BANGUI, Central African Republic (AP) — The U.S. ambassador to the United Nations arrived Thursday in Central African Republic in the highest profile American effort to date to quell the cycle of violence in this impoverished country that has claimed hundreds of lives and displaced at least 10 percent of the population.
Samantha Powers said on the eve of her visit she and President Barack Obama were "deeply disturbed" by the killings by rival militias since the government was overthrown in March.
"The violence has been vicious and primarily directed toward civilians and is increasingly sectarian," she told reporters in a conference call. "Obviously urgent action is required to save lives."
Powers landed within sight of a refugee camp of 40,000 people and sped off in a convoy of three armored SUVs guarded by U.S contractors in trucks. Powers will meet with religious and community leaders as well as with President Michel Djotodia, whose forces are accused of taking part in the atrocities.
While Powers, who has been a vocal proponent of U.S. intervention to stop mass atrocities, cautioned against comparing Central African Republic to other African tragedies she didn't hesitate to draw parallels.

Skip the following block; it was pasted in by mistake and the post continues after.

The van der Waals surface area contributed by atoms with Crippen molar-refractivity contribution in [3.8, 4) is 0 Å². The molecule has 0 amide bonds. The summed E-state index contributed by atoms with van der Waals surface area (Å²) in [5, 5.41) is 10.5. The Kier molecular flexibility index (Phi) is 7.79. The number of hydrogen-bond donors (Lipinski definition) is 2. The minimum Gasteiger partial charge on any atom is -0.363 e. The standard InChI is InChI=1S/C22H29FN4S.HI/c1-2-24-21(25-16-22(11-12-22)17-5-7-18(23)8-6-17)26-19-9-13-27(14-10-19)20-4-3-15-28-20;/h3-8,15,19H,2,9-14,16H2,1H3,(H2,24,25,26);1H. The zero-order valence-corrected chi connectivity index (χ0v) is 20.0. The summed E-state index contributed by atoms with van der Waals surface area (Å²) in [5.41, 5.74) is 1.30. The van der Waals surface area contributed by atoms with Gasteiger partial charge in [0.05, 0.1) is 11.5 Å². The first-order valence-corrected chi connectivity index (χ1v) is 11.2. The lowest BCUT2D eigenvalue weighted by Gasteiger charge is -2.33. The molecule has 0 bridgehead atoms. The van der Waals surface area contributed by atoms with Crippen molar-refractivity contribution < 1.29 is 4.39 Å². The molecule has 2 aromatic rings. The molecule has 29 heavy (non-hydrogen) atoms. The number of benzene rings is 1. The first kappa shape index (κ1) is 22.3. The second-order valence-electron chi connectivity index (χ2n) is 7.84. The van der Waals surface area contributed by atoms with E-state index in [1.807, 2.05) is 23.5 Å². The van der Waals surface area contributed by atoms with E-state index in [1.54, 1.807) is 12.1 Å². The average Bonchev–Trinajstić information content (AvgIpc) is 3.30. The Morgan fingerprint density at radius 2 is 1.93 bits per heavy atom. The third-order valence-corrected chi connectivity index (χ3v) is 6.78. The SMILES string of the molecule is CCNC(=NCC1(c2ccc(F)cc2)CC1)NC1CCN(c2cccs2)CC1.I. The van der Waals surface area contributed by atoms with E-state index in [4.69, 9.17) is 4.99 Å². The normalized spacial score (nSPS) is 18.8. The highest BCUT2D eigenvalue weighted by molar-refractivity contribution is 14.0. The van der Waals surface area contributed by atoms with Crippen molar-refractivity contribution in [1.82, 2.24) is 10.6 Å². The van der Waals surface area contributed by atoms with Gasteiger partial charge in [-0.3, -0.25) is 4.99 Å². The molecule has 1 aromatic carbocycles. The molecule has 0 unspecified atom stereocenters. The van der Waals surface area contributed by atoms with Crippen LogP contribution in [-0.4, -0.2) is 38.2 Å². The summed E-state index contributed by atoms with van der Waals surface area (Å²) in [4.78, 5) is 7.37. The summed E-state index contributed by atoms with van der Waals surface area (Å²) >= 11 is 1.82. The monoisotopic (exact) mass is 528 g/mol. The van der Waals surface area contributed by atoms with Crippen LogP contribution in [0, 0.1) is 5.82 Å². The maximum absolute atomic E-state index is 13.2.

"Somalia showed us what can happen in a failed state and Rwanda showed us what can occur in a deeply divided nation," she said. "The population of the Central Africa Republic is in danger."
Before joining government service, Powers wrote a Pulitzer-prize winning book in 2002 about how various U.S. administrations over the years have been reluctant to confront mass atrocities and genocide around the world.
Muslim rebels overthrew the government of Central African Republic in March and a cycle of atrocities and revenge attacks followed, peaking over the last few days with hundreds killed around the country.
Human Rights Watch said in a report Thursday said Christian militias, including soldiers of the deposed regime, responding to "rampant abuses" by Muslim armed groups have killed hundreds around the country, sparking further retaliatory attacks.
According to Powers, some 400,000 people, almost 10 percent of the population had been displaced from their homes in what was already one of Africa's poorest countries.
A French military force of 1,600 backed by 3,500 troops from African countries have intervened in the country with U.S. logistical support in effort to stop the killings that had left bodies rotting in the streets of the capital Bangui.
Human Rights Watch's U.N. director Phillipe Bolopion said Powers' early work on genocide make her a significant choice for the first high-level U.S. mission.
"She used to be an observer on the sidelines and now she is at the very center of it so she's fully aware of what is at stake there and with her background I think she is doing everything in her power to push the U.S. government to react the way it should," he said.
Bolopion called for a U.N. peacekeeping mission of at least 9,000 soldiers.
A senior U.S. official, speaking on condition of anonymity, said part of Powers' mission would be to assess the necessity of such a mission.